It’s a criminal offence to target someone because of a personal characteristic, such as autism or a learning disability. This can include name calling, threatening behaviour online or in person, or someone hurting you. Support is available to help you report any hate crime. Read more about what is Hate Crime and how to report it on InformationNOW.


There are different types of abuse and signs to be aware of. Types of abuse include: financial, physical, emotional, sexual and neglect.

Contact Community Health & Social Care Direct if you are worried about the abuse or neglect of an adult in Newcastle. You can read more about adult abuse and domestic abuse on InformationNOW.

Health conditions linked to autism

People with autism may be more prone to certain health problems. You may find it useful to read the following sections on our website:

Other health conditions that can be associated with autism include:

  • Attention Deficit Hyperactivity Disorder (ADHD)
  • Down’s syndrome
  • Dyslexia
  • Dyspraxia
  • Epilepsy
  • Fetal anti-convulsant syndrome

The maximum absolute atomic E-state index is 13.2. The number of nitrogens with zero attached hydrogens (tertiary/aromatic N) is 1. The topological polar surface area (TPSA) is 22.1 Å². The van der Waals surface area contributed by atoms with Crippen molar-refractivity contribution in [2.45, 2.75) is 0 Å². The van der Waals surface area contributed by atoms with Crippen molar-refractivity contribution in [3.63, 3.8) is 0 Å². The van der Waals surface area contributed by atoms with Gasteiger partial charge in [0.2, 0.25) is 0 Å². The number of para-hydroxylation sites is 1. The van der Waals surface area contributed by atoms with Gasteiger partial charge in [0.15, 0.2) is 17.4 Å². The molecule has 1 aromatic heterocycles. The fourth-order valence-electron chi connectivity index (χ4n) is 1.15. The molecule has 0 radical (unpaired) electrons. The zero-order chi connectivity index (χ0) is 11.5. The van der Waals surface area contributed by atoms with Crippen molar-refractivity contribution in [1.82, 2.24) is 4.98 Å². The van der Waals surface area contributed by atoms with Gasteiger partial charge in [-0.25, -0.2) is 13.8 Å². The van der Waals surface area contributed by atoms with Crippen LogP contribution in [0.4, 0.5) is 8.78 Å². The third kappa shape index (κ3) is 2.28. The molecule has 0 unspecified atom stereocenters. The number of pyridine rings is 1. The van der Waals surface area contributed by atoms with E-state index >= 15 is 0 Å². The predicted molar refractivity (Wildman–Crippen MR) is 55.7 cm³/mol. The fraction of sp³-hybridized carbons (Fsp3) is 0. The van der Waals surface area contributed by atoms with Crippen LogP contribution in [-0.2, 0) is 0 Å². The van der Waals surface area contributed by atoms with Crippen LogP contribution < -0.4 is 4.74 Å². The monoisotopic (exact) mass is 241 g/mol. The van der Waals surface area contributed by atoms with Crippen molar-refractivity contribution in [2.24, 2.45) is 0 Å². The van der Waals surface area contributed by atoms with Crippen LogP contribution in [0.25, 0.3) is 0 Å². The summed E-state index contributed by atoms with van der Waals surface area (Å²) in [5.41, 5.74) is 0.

• Fragile X syndrome
  • Hyperlexia
  • Learning Disability
  • Visual impairment

About 70% of people with Autism have a non-verbal IQ below 70. Overall, up to 50% of people with “severe learning difficulties” have a diagnosis of autism.

You may also be interested in related research based at Newcastle University and in Autistica that focuses on adults with a late diagnosis of autism.

Accessible Information Standard

If you have a sensory loss or disability you are entitled by law to accessible information about your health care and support from the NHS and publicly funded social care services. For example this could include large print or a professional BSL interpreter at medical appointments.